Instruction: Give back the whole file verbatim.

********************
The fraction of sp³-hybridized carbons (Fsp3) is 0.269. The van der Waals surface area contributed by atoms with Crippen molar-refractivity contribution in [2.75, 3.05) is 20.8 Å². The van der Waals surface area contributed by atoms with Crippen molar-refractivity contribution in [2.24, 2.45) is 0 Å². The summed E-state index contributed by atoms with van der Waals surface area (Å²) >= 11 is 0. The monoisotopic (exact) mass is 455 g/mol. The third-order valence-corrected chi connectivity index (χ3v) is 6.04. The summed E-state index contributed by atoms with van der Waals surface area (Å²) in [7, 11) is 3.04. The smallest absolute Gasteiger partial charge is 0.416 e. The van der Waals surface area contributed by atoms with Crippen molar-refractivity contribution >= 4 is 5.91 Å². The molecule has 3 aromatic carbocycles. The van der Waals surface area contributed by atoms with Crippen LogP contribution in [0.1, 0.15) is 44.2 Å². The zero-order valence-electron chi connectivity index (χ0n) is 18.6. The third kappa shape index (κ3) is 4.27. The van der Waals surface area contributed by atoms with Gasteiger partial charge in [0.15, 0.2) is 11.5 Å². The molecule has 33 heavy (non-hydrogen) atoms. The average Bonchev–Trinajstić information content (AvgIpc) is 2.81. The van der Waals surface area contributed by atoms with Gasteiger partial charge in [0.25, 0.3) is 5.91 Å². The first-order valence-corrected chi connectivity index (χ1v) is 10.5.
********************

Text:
The fraction of sp³-hybridized carbons (Fsp3) is 0.269. The van der Waals surface area contributed by atoms with Crippen molar-refractivity contribution in [2.75, 3.05) is 20.8 Å². The van der Waals surface area contributed by atoms with Crippen molar-refractivity contribution in [2.24, 2.45) is 0 Å². The summed E-state index contributed by atoms with van der Waals surface area (Å²) >= 11 is 0. The monoisotopic (exact) mass is 455 g/mol. The third-order valence-corrected chi connectivity index (χ3v) is 6.04. The summed E-state index contributed by atoms with van der Waals surface area (Å²) in [7, 11) is 3.04. The smallest absolute Gasteiger partial charge is 0.416 e. The van der Waals surface area contributed by atoms with Crippen molar-refractivity contribution >= 4 is 5.91 Å². The molecule has 3 aromatic carbocycles. The van der Waals surface area contributed by atoms with Crippen LogP contribution in [0.1, 0.15) is 44.2 Å². The zero-order valence-electron chi connectivity index (χ0n) is 18.6. The third kappa shape index (κ3) is 4.27. The van der Waals surface area contributed by atoms with Gasteiger partial charge in [0.15, 0.2) is 11.5 Å². The molecule has 33 heavy (non-hydrogen) atoms. The average Bonchev–Trinajstić information content (AvgIpc) is 2.81. The van der Waals surface area contributed by atoms with Gasteiger partial charge in [0.25, 0.3) is 5.91 Å². The first-order valence-corrected chi connectivity index (χ1v) is 10.5.